Rethinking Communities: An Overview
June 30, 2015
The Rethinking Communities Initiative is a Networks-wide effort to work with universities and their communities to identify and advance solutions that promote broadly shared economic progress. Students research and diagnose the local drivers of inequality and build strategies and coalitions to enact policies that contribute to shared growth and prosperity. We aim to meaningfully contribute to a movement dedicated to building an economy that works for everyone.
Economic inequality is one of the defining challenges of our generation. We are experiencing a second Gilded Age, with the promise of economic opportunity far outstripping the reality of how wealth is accumulated.
We need leadership at the national level to regulate Wall Street and address trends in economic mobility, extreme consolidation of wealth, and rapidly shifting job markets. But in addition to legislative and executive fixes, we need bold and innovative local policy solutions that examine and challenge the current framework of rules that guide our institutions and sustain inequality. By working with and, when necessary, confronting the institutions that drive our local economies, there is an opportunity for a robust, multi-layered approach to ensure fair outcomes in our new economic reality.
The Roosevelt Networks’ students coordinate and communicate with community members and stakeholders to identify the pressing issues facing their towns, counties, and states – an approach that allows for solutions to the seemingly insurmountable challenge of economic inequality to be work-shopped by those with the most at stake.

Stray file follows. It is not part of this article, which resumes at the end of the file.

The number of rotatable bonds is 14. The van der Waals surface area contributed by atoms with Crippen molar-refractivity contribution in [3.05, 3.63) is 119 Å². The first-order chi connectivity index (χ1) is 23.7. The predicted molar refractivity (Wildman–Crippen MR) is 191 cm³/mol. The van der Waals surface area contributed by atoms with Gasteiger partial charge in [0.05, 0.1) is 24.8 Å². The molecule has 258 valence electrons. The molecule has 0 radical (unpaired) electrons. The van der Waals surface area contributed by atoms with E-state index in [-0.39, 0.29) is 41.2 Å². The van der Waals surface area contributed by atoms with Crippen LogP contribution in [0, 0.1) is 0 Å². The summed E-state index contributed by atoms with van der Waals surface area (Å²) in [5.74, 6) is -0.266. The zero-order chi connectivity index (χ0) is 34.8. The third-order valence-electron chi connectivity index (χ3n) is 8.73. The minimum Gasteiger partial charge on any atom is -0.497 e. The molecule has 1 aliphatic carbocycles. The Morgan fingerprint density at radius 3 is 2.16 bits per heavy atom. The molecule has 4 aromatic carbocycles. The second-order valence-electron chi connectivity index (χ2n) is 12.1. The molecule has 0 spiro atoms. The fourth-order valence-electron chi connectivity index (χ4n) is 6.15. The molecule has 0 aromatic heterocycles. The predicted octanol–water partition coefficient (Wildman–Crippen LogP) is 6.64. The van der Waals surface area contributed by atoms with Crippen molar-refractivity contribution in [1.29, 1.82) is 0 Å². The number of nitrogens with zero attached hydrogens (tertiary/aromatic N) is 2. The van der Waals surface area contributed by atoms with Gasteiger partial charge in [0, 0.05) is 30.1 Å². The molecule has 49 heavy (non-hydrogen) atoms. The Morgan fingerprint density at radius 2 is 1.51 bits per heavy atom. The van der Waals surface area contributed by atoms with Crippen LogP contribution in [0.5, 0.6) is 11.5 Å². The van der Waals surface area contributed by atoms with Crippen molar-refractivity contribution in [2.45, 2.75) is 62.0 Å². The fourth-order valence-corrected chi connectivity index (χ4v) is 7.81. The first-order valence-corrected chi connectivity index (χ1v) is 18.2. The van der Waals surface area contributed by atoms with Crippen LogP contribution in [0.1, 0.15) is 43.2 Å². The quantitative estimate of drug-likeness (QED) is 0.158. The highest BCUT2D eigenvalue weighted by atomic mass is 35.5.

As a campus-based organization, we are focused on colleges and universities as Anchor Institutions, which are, by definition, anchored to a particular place by mission and infrastructure. Anchors can be drivers of local economies, but they first need to be made aware of their own potential and responsibility. The Rethinking Communities Initiative examines how colleges and universities can be used to create economic systems that grow community wealth, anchor good jobs to place, and address the very specific economic inequalities that exist in the communities around them. If the model and resulting solutions prove viable, the grassroots nature of the initial progressive movement and the ways in which it informed the legacy of the Roosevelts can provide a blueprint for how localized ideas can be scaled into a national agenda.
The Evolving Agenda
To date, students have taken the Anchor Institution mission in many different directions. We are working with a local Chamber of Commerce to better understand what local business leaders can provide to a school (Amherst College); supporting the development work of a local CDFI (The George Washington University); and examining the ways a school has borrowed money and how that has affected student debt and institutional stability (Georgetown). As the students drive the research and identify the opportunities, we’re seeing a powerful agenda emerge:
The Challenge: Underbanking
One major problem for many people looking to invest in their future is a basic lack of resources and access to financial institutions. The inability to get access to capital for a business loan or to buy a home effectively restricts large portions of the population from participating in our current economy.